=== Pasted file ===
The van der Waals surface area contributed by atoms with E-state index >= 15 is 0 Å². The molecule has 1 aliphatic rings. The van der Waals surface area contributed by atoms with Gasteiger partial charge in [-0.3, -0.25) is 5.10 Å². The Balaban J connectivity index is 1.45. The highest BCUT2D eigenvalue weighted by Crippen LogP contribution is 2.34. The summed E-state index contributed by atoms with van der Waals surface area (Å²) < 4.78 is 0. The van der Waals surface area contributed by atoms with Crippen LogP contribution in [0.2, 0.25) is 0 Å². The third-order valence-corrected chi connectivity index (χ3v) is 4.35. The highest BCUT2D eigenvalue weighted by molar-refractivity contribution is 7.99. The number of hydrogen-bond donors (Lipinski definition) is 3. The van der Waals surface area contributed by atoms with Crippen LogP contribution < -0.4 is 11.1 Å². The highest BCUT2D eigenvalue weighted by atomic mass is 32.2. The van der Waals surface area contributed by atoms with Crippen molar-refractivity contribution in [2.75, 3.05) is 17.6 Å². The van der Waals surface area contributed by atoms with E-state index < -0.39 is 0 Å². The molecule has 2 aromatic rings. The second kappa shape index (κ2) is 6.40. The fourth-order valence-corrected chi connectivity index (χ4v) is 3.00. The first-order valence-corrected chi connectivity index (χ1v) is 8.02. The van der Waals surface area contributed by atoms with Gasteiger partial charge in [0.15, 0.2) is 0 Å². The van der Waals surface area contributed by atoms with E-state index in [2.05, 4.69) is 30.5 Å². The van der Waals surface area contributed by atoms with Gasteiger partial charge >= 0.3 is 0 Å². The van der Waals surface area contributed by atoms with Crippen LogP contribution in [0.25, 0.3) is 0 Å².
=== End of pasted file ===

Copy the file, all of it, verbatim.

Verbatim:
The van der Waals surface area contributed by atoms with E-state index >= 15 is 0 Å². The molecule has 1 aliphatic rings. The van der Waals surface area contributed by atoms with Gasteiger partial charge in [-0.3, -0.25) is 5.10 Å². The Balaban J connectivity index is 1.45. The highest BCUT2D eigenvalue weighted by Crippen LogP contribution is 2.34. The summed E-state index contributed by atoms with van der Waals surface area (Å²) < 4.78 is 0. The van der Waals surface area contributed by atoms with Crippen LogP contribution in [0.2, 0.25) is 0 Å². The third-order valence-corrected chi connectivity index (χ3v) is 4.35. The highest BCUT2D eigenvalue weighted by molar-refractivity contribution is 7.99. The number of hydrogen-bond donors (Lipinski definition) is 3. The van der Waals surface area contributed by atoms with Crippen LogP contribution < -0.4 is 11.1 Å². The highest BCUT2D eigenvalue weighted by atomic mass is 32.2. The van der Waals surface area contributed by atoms with Crippen molar-refractivity contribution in [2.75, 3.05) is 17.6 Å². The van der Waals surface area contributed by atoms with E-state index < -0.39 is 0 Å². The molecule has 2 aromatic rings. The second kappa shape index (κ2) is 6.40. The fourth-order valence-corrected chi connectivity index (χ4v) is 3.00. The first-order valence-corrected chi connectivity index (χ1v) is 8.02. The van der Waals surface area contributed by atoms with Gasteiger partial charge in [0.15, 0.2) is 0 Å². The van der Waals surface area contributed by atoms with E-state index in [2.05, 4.69) is 30.5 Å². The van der Waals surface area contributed by atoms with Gasteiger partial charge >= 0.3 is 0 Å². The van der Waals surface area contributed by atoms with Crippen LogP contribution in [0.25, 0.3) is 0 Å².